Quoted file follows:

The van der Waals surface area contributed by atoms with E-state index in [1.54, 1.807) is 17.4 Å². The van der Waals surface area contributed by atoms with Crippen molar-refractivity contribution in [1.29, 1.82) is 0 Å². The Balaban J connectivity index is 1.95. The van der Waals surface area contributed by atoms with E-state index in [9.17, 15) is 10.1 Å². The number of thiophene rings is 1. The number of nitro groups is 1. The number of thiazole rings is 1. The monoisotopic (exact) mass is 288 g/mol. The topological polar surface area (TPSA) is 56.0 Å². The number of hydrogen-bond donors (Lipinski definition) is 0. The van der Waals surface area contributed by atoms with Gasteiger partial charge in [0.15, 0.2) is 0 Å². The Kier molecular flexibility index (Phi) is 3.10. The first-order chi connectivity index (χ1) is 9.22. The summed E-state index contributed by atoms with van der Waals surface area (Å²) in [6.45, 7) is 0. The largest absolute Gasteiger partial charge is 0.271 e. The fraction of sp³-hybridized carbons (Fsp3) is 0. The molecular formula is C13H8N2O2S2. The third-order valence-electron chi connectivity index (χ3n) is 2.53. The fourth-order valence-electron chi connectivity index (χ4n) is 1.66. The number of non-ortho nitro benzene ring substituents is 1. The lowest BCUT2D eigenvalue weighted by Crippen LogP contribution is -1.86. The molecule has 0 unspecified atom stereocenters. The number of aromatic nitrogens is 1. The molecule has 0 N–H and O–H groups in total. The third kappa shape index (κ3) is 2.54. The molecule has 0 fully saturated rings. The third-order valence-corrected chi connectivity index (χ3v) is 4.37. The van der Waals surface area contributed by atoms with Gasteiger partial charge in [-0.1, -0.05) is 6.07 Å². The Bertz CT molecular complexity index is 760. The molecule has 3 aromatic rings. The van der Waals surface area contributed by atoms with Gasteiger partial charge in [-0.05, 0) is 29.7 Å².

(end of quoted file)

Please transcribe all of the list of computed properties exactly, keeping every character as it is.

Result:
The van der Waals surface area contributed by atoms with E-state index in [1.54, 1.807) is 17.4 Å². The van der Waals surface area contributed by atoms with Crippen molar-refractivity contribution in [1.29, 1.82) is 0 Å². The Balaban J connectivity index is 1.95. The van der Waals surface area contributed by atoms with E-state index in [9.17, 15) is 10.1 Å². The number of thiophene rings is 1. The number of nitro groups is 1. The number of thiazole rings is 1. The monoisotopic (exact) mass is 288 g/mol. The topological polar surface area (TPSA) is 56.0 Å². The number of hydrogen-bond donors (Lipinski definition) is 0. The van der Waals surface area contributed by atoms with Gasteiger partial charge in [0.15, 0.2) is 0 Å². The Kier molecular flexibility index (Phi) is 3.10. The first-order chi connectivity index (χ1) is 9.22. The summed E-state index contributed by atoms with van der Waals surface area (Å²) in [6.45, 7) is 0. The largest absolute Gasteiger partial charge is 0.271 e. The fraction of sp³-hybridized carbons (Fsp3) is 0. The molecular formula is C13H8N2O2S2. The third-order valence-electron chi connectivity index (χ3n) is 2.53. The fourth-order valence-electron chi connectivity index (χ4n) is 1.66. The number of non-ortho nitro benzene ring substituents is 1. The lowest BCUT2D eigenvalue weighted by Crippen LogP contribution is -1.86. The molecule has 0 unspecified atom stereocenters. The number of aromatic nitrogens is 1. The molecule has 0 N–H and O–H groups in total. The third kappa shape index (κ3) is 2.54. The molecule has 0 fully saturated rings. The third-order valence-corrected chi connectivity index (χ3v) is 4.37. The van der Waals surface area contributed by atoms with Gasteiger partial charge in [-0.1, -0.05) is 6.07 Å². The Bertz CT molecular complexity index is 760. The molecule has 3 aromatic rings. The van der Waals surface area contributed by atoms with Gasteiger partial charge in [-0.05, 0) is 29.7 Å².